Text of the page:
The New Books To Read Now


Finished everything you meant to read during lockdown? From a history of innovation to an ever-so-timely look at the future of humanity, SLMan’s pick of the best recent releases will inject exciting new life into the pile by your bed…

How Innovation Works by Matt Ridley

As a buzzword, it’s everywhere. As a concept, it’s hard to pin down. But scientist-journalist-businessman Matt Ridley is ready to wrestle with ‘innovation’, the slippery idea that has come to define our era. Starting in the Stone Age, he charts a fascinating history and finds that we really ought to accept this mysterious process as something that’s hard to legislate for. Instead of planning directly for innovation, governments should be encouraging the collaboration and exchange of ideas upon which it relies. Only in this way can we harness the potential of innovation to raise productivity and living standards at a critical time.
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A People’s History of Tennis by David Berry

It might be Boris Johnson’s preferred form of lockdown exercise, but tennis has a diverse and radical history, according to David Berry. Going all the way back to the modern game’s Victorian beginnings, Berry tells the story of a sport that moved quickly from country estates into urban centres, and faced up early to issues around gay rights, class struggle, racism and feminism. Along the way, he introduces a remarkable cast of outsider characters who offer rich entertainment to anyone with an interest in our social history.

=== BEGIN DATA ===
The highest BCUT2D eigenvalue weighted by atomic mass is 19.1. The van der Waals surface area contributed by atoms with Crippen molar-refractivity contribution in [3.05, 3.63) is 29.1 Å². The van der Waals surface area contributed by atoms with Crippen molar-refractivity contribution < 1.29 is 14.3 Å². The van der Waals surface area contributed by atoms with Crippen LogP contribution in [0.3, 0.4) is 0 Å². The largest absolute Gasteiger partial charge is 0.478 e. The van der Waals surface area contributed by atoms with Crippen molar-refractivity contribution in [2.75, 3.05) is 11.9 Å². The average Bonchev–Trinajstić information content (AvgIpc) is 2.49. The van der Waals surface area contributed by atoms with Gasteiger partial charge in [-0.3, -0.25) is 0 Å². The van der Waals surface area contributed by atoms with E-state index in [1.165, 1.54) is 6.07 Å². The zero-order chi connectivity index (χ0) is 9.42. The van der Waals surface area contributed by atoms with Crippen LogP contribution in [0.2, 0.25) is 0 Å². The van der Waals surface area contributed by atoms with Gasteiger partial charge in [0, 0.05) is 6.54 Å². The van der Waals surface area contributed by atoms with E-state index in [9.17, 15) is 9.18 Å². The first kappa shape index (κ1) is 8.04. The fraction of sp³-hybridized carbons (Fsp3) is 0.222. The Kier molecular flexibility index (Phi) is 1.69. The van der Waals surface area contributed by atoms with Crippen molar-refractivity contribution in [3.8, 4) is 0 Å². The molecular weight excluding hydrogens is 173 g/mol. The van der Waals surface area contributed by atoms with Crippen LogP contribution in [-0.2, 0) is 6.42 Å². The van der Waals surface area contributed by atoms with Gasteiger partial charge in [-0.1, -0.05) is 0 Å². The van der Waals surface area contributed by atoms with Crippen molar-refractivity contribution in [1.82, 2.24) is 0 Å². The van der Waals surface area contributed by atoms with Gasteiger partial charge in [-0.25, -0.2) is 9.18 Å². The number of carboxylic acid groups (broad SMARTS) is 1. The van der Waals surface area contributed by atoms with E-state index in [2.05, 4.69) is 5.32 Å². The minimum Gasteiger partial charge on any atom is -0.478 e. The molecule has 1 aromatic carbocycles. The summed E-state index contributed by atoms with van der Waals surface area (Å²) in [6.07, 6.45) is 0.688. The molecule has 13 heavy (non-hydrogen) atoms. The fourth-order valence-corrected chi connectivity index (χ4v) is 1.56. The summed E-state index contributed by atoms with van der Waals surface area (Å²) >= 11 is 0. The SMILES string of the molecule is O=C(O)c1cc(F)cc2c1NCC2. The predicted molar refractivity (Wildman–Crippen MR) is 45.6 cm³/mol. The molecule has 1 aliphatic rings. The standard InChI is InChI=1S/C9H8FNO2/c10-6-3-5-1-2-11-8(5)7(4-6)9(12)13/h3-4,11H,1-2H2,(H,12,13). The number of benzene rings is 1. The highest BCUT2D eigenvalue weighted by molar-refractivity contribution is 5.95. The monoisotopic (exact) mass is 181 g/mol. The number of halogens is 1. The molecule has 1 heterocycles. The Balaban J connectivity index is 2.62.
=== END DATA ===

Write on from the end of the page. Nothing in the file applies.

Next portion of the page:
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The Land of Maybe by Tim Ecott 

The Faroe Islands tend to make headlines in the UK only when they are being thrashed at football by one of the home nations. For anyone who’s ever wanted to know more about this rocky, volcanic archipelago between Iceland and Norway, Tim Ecott spent a year exploring its starkly beautiful landscape. Descended from Vikings, the 50,000 inhabitants of the Faroes speak a language that’s all their own and lead unique lives. Buffeted by the raw elements of the North Atlantic, they hunt seabirds, herd whales and eat fermented mutton. With much of the globe enjoying some enforced respite from frenetic modern existences, it’s a good time to meet these world leaders in taking life at a slower pace.
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The Precipice by Toby Ord

Toby Ord is an Oxford philosopher who likes to take a wide-angle lens on life. His subject here is nothing less than the future of humanity. By his calculation, there was a one in 100 chance of man being wiped out during the 20th century. Here in the 21st century, our chance of total obliteration is a more nerve-jangling one in six – thanks primarily to heightened risks from AI and, ahem, pandemics. More encouragingly, Ord believes he has identified a path that will take us away from ‘The Precipice’. It involves improved international relations, more diligent research into existential risk and judicious use of new technology.